Study confirms high cost of regulations

The common lament among business owners is that federal regulations cost trillions of dollars, money that could better be spent on expanding operations and creating jobs.

The common response that invariably follows from some quarters is that such claims are overblown. Surely the situation isn’t as bad as all that.

A new study estimates federal regulatory costs actually exceed those pegged in a previous study conducted for the government itself. As it turns out, the situation is not only that bad, but much worse.

According to a study commissioned by the National Association of Manufacturers (NAM), complying with federal regulations costs Americans $2.028 trillion annually in lost economic growth. That’s trillion with a T, by the way, and an amount roughly equivalent to 12 percent of gross domestic product in the country. For additional perspective, consider the federal budget is about $4 trillion.

The study breaks up regulatory compliance costs into four main categories: nearly $1.45 trillion in economic costs, $330 billion in environmental costs,

$159 billion in tax compliance and $92 billion for occupational safety and health and homeland security compliance.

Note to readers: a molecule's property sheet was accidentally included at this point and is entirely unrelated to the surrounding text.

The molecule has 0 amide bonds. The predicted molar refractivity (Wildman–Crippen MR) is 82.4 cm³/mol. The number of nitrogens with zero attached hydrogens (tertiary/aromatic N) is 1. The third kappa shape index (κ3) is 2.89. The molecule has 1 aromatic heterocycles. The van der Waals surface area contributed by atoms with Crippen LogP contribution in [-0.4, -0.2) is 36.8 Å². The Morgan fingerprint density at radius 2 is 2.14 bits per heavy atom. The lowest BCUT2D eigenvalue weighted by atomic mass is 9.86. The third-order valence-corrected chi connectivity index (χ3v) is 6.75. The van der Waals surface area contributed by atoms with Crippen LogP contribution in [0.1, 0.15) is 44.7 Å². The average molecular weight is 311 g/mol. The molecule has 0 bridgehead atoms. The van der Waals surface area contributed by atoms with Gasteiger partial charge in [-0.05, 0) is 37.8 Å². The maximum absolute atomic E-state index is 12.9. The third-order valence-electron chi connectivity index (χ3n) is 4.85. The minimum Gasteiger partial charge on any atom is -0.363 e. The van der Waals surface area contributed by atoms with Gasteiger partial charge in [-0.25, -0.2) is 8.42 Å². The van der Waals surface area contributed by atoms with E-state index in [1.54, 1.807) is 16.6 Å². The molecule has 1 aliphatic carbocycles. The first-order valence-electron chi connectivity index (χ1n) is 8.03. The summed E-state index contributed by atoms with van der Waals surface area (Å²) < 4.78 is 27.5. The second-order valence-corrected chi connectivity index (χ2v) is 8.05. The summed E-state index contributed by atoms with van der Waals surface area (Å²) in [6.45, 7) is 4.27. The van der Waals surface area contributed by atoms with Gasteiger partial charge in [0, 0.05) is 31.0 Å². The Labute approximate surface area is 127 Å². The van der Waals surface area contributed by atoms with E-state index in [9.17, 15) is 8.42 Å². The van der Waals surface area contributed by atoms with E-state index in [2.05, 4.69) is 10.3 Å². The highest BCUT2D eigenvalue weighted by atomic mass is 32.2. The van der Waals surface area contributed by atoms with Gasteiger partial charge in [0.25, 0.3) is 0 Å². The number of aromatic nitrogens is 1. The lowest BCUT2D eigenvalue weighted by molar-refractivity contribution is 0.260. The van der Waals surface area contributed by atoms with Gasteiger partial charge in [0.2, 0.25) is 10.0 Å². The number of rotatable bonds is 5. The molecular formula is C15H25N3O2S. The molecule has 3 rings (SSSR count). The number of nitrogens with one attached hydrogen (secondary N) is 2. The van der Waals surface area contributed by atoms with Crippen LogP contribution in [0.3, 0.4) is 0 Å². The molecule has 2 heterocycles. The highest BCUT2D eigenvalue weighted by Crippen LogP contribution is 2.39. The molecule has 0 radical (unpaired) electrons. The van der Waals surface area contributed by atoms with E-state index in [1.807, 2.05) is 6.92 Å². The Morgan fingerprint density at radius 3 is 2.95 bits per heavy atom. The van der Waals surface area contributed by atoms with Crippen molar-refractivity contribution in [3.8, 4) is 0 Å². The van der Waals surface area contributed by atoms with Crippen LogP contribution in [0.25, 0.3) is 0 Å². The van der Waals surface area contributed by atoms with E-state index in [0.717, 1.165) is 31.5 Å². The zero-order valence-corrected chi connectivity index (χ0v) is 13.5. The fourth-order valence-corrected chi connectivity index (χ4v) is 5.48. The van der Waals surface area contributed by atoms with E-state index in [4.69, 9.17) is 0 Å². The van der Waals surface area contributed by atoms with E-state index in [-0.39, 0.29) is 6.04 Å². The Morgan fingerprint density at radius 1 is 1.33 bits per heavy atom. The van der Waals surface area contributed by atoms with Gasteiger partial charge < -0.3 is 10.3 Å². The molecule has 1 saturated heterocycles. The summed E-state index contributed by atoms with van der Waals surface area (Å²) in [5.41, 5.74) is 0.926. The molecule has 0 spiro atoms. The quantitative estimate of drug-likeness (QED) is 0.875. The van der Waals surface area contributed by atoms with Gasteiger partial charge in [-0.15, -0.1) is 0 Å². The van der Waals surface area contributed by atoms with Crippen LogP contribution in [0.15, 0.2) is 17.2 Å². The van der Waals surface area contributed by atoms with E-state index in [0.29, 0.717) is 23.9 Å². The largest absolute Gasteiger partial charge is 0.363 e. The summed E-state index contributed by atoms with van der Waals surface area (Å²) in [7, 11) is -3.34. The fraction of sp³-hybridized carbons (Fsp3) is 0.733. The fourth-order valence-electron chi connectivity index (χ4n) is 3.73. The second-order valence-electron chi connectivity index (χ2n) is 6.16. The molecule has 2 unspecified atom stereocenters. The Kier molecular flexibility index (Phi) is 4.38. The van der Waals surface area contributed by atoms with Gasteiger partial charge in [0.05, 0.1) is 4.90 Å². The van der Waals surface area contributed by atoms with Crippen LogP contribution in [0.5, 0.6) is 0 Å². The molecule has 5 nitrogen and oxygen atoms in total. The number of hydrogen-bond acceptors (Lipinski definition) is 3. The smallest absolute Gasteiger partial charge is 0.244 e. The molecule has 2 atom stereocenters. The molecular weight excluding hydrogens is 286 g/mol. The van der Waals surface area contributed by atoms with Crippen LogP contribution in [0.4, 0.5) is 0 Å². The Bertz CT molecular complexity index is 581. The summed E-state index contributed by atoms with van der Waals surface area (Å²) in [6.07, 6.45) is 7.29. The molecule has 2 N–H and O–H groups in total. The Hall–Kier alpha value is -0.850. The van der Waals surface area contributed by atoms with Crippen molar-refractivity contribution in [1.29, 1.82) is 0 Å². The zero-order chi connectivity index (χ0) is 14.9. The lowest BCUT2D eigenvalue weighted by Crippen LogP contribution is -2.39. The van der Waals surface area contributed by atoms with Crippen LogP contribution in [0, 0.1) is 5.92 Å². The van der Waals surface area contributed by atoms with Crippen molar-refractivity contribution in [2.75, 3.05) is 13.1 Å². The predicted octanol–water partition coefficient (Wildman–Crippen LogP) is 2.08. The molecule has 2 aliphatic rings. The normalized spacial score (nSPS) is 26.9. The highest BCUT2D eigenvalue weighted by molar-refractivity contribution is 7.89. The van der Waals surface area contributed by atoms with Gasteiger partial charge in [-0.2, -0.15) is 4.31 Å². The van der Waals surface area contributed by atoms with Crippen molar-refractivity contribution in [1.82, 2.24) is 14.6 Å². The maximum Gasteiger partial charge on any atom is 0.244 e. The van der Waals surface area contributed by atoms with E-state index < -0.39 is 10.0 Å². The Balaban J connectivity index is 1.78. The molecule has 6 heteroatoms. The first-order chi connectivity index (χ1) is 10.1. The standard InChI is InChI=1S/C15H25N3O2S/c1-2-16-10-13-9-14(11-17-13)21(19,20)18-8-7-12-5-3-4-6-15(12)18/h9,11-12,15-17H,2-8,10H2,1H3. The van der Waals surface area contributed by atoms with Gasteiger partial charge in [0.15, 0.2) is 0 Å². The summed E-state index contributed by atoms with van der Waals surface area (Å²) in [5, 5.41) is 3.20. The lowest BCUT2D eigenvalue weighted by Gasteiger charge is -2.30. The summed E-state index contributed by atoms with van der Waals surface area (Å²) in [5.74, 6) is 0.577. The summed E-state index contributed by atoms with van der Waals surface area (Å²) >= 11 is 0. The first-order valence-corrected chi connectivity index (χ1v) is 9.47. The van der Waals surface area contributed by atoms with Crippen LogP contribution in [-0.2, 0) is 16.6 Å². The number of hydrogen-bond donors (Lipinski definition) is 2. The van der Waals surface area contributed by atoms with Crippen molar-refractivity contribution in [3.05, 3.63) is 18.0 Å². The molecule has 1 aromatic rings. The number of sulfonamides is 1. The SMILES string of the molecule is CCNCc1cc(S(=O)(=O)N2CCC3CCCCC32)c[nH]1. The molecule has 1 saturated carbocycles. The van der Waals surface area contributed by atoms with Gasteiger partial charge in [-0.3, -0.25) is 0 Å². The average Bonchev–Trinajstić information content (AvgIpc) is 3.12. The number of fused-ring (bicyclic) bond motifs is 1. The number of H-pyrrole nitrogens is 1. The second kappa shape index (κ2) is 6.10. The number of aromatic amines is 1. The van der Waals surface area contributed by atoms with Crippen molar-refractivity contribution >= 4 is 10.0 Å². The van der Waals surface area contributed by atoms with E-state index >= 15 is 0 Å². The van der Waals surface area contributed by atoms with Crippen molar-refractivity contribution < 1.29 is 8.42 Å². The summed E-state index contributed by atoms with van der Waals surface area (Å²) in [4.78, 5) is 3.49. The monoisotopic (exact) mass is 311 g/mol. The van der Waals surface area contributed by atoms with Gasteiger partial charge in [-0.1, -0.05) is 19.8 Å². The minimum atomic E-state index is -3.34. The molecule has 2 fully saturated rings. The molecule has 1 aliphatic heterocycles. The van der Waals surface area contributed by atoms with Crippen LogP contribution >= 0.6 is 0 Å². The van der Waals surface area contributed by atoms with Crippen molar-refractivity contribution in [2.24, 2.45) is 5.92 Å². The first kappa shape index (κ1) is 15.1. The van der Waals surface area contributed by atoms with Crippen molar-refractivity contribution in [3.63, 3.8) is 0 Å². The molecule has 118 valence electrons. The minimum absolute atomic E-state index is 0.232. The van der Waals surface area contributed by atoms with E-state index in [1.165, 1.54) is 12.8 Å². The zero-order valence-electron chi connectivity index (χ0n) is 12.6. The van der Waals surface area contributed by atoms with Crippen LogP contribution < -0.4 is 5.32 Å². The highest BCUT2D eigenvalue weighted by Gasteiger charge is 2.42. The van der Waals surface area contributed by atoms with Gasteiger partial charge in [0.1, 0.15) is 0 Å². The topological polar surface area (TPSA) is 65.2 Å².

The NAM study builds on previous studies conducted by the U.S. Small Business Administration Office of Advocacy that pegged federal regulatory costs at $1.75 trillion.

The NAM study also confirms another complaint — that small businesses shoulder a disproportionately heavy load in complying with federal regulations. The study found that manufacturing businesses in particular pay $19,564 per employee in compliance costs — double what the average U.S. business pays. And small manufacturing firms pay more than three times as much as the average business.

The NAM study is significant not only in confirming what small business owners long have decried, but in describing in dollars the affects of existing regulations, not to mention the potential costs of additional regulatory proposals.

All that ties into yet another often-heard lament: Why don’t businesses do more to expand their operations and create more jobs? Perhaps members of Congress and federal regulators might be better suited to field that one.